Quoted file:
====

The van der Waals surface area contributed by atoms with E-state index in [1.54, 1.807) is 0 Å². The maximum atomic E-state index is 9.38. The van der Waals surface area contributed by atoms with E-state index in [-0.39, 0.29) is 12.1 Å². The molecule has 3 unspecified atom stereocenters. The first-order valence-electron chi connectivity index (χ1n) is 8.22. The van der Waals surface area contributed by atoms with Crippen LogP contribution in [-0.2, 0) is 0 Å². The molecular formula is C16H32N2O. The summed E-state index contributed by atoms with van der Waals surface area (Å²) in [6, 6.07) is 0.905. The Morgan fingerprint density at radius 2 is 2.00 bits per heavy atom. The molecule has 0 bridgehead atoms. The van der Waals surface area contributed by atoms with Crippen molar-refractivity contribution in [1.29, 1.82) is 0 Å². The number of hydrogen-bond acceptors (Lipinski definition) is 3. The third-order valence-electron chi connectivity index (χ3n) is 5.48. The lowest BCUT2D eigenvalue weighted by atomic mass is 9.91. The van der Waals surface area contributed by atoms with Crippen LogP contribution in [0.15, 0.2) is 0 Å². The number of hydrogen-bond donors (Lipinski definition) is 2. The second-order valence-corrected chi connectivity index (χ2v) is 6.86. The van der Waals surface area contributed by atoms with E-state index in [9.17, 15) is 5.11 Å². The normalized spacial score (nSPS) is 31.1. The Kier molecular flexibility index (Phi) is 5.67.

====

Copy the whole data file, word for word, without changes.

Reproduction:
The van der Waals surface area contributed by atoms with E-state index in [1.54, 1.807) is 0 Å². The maximum atomic E-state index is 9.38. The van der Waals surface area contributed by atoms with E-state index in [-0.39, 0.29) is 12.1 Å². The molecule has 3 unspecified atom stereocenters. The first-order valence-electron chi connectivity index (χ1n) is 8.22. The van der Waals surface area contributed by atoms with Crippen LogP contribution in [-0.2, 0) is 0 Å². The molecular formula is C16H32N2O. The summed E-state index contributed by atoms with van der Waals surface area (Å²) in [6, 6.07) is 0.905. The Morgan fingerprint density at radius 2 is 2.00 bits per heavy atom. The molecule has 0 bridgehead atoms. The van der Waals surface area contributed by atoms with Crippen molar-refractivity contribution in [1.29, 1.82) is 0 Å². The number of hydrogen-bond acceptors (Lipinski definition) is 3. The third-order valence-electron chi connectivity index (χ3n) is 5.48. The lowest BCUT2D eigenvalue weighted by atomic mass is 9.91. The van der Waals surface area contributed by atoms with Crippen LogP contribution in [0.15, 0.2) is 0 Å². The number of hydrogen-bond donors (Lipinski definition) is 2. The second-order valence-corrected chi connectivity index (χ2v) is 6.86. The van der Waals surface area contributed by atoms with E-state index in [9.17, 15) is 5.11 Å². The normalized spacial score (nSPS) is 31.1. The Kier molecular flexibility index (Phi) is 5.67.